Category Archives: Reblogged

Happy birthday BASIC!

Yesterday marked the 50th anniversary of the BASIC programming language!

Happy birthday BASIC!

BASIC is the language that many started their adventures in scientific computing with and the current generation of Data Scientists owe it quite a lot of respect. Dartmouth college and the hall where the very first BASIC code was run are holding a series of celebrations to mark this special anniversary, many of which can be viewed online, and have put together a Docco on the history and impact of the language.

Check out the party here:



IPython 2.0 has been released!

IPython 2.0 is actually out now! Yay! (
If you don’t believe me then just:

pip install --upgrade ipython

See what’s new at

but the highlights are:

  • interactive widgets for the notebook
  • directory navigation in the notebook dashboard
  • persistent URLs for notebooks
  • a new modal user interface in the notebook
  • a security model for notebooks.

You can check out the example IPython notebooks on nbviewer.

The guys and gals at IPython HQ are asking that we all please give it a test. They plan to have 2.0.1 released within a month – based on the initial feedback.

Bring on the bug reports!

Are modern scientists being pushed out?

“With fewer publications under their belt, those that spend time developing the computing and analysis tools needed by the scientific community can find themselves pushed out the market, and out of academia.”

This recent article in The Conversation highlights the plight of the data scientist that wants to stay in traditional science. Is the time spent building tools and writing code better spent writing papers and getting published?

Originally posted on The Conversation by Geraint Lewis of Uni Sydney and by Chris Power of Uni WA on 26 February 2014 – [ ].


The challenge of the modern scientist is to avoid career suicide

Close your eyes and picture a scientist. What do you see?

Perhaps an Albert Einstein, staring intently at a blackboard covered in incomprehensible equations, or of Alexander Fleming, hunched over the laboratory bench poring over a Petri dish?

The likelihood is that you will imagine the scientist as an individual of great intellect, grappling heroically with nature’s secrets and looking for the “Eureka!” moment that will transform our understanding of the universe.

This notion of the individual effort is implicit in the everyday language of scientists themselves. We talk of Newton’s Laws of Motion or Mendelian Inheritance. We have the annual pronouncements of the Nobel committee, which awards science prizes to at most three living individuals in each category.

Contemporary popular culture presents us with characters such as Big Bang Theory’s Sheldon Cooper, single-mindedly and single-handedly in pursuit of a theory of everything.

But the practice of science over the last century has witnessed a significant shift from the individual to the group, as scientific research has become more specialised and the nature of research problems have become more complex, requiring increasingly sophisticated approaches.

The lone scientist appears to be almost a myth.

The rise of ‘Big Science’

Much of science, as it is conducted now, is Big Science, characterised by major international collaborations supported by multi-government billion dollar investments.

Examples include the effort to build the next atom smasher to hunt for the Higgs boson, a telescope to uncover the first generation of stars or galaxies, and the technology to unravel the complex secrets of the human genome.

One of the key driving forces behind this wonderful growth in science has been the similarly spectacular growth in computer power and storage. Big Science now equals Big Data – for example, when the Square Kilometre Array starts observing the sky in 2020, it will generate more data on its first day than will have existed on the internet at that time.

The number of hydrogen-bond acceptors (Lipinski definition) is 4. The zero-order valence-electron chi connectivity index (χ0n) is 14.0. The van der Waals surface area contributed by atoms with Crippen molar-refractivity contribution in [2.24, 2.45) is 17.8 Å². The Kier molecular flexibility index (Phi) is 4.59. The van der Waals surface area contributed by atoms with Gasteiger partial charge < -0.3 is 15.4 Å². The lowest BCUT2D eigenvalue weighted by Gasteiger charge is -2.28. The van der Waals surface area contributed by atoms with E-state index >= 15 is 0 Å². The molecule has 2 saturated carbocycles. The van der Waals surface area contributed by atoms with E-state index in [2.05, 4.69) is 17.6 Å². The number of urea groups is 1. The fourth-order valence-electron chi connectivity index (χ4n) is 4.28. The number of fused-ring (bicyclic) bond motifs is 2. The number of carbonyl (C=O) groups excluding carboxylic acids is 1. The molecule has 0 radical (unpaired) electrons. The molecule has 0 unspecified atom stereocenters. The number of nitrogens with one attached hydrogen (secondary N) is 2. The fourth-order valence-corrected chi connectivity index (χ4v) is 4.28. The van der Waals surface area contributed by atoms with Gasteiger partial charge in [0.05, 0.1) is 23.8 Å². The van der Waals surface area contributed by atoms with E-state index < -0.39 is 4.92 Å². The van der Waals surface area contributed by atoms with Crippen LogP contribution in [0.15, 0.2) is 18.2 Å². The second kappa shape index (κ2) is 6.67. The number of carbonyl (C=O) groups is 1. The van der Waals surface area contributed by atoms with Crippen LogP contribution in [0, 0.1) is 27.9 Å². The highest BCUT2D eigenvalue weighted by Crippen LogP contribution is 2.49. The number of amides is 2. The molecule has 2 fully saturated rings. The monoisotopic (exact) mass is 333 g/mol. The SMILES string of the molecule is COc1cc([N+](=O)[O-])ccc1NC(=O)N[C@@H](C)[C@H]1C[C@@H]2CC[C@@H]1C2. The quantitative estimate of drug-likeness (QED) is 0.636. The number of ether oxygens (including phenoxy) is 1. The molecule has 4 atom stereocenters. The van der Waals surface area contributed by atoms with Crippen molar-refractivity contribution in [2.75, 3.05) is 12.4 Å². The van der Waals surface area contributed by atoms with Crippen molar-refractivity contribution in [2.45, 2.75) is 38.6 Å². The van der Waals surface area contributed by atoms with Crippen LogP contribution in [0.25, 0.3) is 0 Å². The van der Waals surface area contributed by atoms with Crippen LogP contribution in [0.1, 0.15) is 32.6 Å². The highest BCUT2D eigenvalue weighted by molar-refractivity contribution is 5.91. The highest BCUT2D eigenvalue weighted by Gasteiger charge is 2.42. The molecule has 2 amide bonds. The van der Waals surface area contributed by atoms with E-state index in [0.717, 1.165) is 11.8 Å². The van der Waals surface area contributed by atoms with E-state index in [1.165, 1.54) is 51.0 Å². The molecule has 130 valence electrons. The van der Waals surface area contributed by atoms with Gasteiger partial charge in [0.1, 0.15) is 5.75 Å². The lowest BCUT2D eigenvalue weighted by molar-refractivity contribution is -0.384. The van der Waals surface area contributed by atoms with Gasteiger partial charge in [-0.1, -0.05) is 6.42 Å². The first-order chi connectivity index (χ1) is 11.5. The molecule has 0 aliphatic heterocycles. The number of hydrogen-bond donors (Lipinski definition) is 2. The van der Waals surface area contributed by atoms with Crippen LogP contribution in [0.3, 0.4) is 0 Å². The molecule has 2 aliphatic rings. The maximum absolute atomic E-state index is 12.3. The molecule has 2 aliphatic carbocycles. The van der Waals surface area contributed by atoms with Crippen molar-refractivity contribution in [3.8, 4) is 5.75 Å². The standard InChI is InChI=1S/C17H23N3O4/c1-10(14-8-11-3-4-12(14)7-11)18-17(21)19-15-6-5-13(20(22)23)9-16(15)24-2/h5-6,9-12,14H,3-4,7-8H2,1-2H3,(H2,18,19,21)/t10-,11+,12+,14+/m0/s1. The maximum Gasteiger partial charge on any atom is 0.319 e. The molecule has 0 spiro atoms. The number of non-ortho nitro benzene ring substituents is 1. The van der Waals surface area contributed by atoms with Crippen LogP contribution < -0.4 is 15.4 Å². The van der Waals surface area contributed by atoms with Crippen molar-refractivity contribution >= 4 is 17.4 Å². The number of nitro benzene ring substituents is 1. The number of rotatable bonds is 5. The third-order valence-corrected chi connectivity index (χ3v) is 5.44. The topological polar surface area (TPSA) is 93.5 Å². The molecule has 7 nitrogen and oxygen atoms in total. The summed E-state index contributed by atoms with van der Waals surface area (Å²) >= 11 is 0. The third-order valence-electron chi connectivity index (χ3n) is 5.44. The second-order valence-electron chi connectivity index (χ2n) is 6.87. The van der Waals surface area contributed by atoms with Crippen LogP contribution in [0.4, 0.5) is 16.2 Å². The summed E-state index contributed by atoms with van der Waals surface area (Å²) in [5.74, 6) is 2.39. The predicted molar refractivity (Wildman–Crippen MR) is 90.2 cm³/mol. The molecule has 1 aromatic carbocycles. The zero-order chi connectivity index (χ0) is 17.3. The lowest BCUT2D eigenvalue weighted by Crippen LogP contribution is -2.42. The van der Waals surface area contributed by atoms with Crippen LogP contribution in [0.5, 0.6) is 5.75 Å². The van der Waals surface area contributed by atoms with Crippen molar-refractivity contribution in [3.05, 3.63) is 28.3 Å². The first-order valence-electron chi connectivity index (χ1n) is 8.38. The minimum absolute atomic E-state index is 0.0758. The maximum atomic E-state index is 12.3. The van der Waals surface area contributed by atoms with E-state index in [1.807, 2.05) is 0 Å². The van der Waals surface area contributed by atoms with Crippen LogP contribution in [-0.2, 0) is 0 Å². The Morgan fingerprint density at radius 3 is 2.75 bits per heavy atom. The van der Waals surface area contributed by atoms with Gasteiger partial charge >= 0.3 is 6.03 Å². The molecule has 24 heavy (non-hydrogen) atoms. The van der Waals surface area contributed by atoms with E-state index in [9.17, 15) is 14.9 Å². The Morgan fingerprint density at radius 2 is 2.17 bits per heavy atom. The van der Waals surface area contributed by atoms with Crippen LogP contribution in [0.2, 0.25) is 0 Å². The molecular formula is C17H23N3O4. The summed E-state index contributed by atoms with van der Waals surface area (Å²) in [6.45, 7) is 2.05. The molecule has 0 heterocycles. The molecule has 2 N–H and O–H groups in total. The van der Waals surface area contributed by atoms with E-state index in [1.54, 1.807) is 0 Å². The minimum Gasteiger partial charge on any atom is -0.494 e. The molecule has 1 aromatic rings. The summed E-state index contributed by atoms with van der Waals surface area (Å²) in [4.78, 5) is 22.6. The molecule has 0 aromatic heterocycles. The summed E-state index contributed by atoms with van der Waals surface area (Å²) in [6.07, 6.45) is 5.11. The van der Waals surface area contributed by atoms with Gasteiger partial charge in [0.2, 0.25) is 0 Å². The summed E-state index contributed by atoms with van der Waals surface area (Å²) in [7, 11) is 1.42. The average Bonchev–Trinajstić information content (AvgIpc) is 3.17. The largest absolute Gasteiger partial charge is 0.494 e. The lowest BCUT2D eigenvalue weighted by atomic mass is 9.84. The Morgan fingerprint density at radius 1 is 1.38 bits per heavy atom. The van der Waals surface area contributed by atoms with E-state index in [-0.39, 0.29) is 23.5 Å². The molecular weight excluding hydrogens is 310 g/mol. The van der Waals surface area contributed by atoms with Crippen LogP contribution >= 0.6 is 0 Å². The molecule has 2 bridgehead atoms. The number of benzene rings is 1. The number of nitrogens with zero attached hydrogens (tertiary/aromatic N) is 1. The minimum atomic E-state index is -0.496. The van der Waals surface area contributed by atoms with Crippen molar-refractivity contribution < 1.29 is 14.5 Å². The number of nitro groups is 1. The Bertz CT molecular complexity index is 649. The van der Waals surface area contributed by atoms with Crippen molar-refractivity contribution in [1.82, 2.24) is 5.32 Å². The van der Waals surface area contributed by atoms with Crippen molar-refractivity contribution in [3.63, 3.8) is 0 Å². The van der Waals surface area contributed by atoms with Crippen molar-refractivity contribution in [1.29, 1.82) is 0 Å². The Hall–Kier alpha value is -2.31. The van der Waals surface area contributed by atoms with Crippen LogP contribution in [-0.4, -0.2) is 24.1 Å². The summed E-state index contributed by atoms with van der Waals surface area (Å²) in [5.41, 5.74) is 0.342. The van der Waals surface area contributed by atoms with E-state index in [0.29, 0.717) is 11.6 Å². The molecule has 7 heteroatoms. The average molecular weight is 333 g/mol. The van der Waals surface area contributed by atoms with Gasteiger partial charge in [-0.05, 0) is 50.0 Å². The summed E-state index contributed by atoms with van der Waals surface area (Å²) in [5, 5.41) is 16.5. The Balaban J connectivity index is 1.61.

Powerful supercomputers are the tool researchers use to sift through the wealth of data produced by observations of the universe, large and small.

At the same time, they are harnessed to provide insights into complex phenomena in simulated universes – from the way atoms and molecules arrange themselves on the surfaces of novel materials, to the complexity of folding proteins, and the evolution of structure in a universe dominated by dark matter and dark energy.

Big Science has resulted in a spectacular growth in our understanding of the universe, but its reliance on cutting-edge computing has presented a number of new challenges, not only in the cost and running expenses of supercomputers and massive data stores, but also in how to take advantage of this new power.

The Big Science bottleneck

Unlike general computer users – who may want to simply check email, social media or browse photos – scientists often need to get computers to do things that haven’t been done before. It could anything from predicting the intricate motions of dark matter and atoms in a forming galaxy, or mining the wealth of genetic data in the field of bioinformatics.

And unlike general users, scientists seldom have off-the-shelf solutions and software packages to solve their research problems. They require new, home-grown programs that need to be written from scratch.

But the training of modern scientists poorly prepares them for such a high tech future. Studying for a traditional science degree that focuses upon theory and experiment, they get limited exposure to the computation- and data-intensive methods that underpin modern science.

This changes when they enter their postgraduate years – these scientists-in-training are now at the bleeding edge of research, but the bleeding-edge computational tools often do not exist and so they have to develop them.

The result is that many scientists-in-training are ill-equipped to write software (or code, in the everyday language of a researcher) that is fit-for-purpose. And just like driving and child rearing, they are likely to get very cross if you attempt to criticise their efforts, or suggest there is a better way of doing something.

This systemic failing is compounded by a view that the writing of good code is not so much a craft as a trivial exercise in the true effort of science (an attitude that drives us to despair).